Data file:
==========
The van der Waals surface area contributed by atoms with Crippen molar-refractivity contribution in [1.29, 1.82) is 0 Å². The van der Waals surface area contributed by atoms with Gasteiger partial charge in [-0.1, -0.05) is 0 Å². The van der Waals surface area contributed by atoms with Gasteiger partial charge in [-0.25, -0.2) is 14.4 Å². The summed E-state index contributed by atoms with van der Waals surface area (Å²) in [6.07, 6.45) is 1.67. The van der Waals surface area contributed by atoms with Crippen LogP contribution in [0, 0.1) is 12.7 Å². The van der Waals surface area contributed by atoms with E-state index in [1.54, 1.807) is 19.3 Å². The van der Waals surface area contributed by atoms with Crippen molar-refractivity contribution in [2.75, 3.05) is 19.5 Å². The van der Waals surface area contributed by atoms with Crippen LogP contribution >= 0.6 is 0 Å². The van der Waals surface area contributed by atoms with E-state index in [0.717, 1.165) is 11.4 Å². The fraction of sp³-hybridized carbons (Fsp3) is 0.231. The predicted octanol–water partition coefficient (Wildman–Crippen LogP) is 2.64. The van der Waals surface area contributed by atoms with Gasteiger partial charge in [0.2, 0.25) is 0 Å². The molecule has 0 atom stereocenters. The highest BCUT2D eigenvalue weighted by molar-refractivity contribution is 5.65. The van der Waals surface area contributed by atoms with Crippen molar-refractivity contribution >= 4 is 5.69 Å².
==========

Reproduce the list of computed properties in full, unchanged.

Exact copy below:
The van der Waals surface area contributed by atoms with Crippen molar-refractivity contribution in [1.29, 1.82) is 0 Å². The van der Waals surface area contributed by atoms with Gasteiger partial charge in [-0.1, -0.05) is 0 Å². The van der Waals surface area contributed by atoms with Gasteiger partial charge in [-0.25, -0.2) is 14.4 Å². The summed E-state index contributed by atoms with van der Waals surface area (Å²) in [6.07, 6.45) is 1.67. The van der Waals surface area contributed by atoms with Crippen LogP contribution in [0, 0.1) is 12.7 Å². The van der Waals surface area contributed by atoms with E-state index in [1.54, 1.807) is 19.3 Å². The van der Waals surface area contributed by atoms with Crippen molar-refractivity contribution in [2.75, 3.05) is 19.5 Å². The van der Waals surface area contributed by atoms with Crippen LogP contribution >= 0.6 is 0 Å². The van der Waals surface area contributed by atoms with E-state index in [0.717, 1.165) is 11.4 Å². The fraction of sp³-hybridized carbons (Fsp3) is 0.231. The predicted octanol–water partition coefficient (Wildman–Crippen LogP) is 2.64. The van der Waals surface area contributed by atoms with Gasteiger partial charge in [0.2, 0.25) is 0 Å². The molecule has 0 atom stereocenters. The highest BCUT2D eigenvalue weighted by molar-refractivity contribution is 5.65. The van der Waals surface area contributed by atoms with Crippen molar-refractivity contribution >= 4 is 5.69 Å².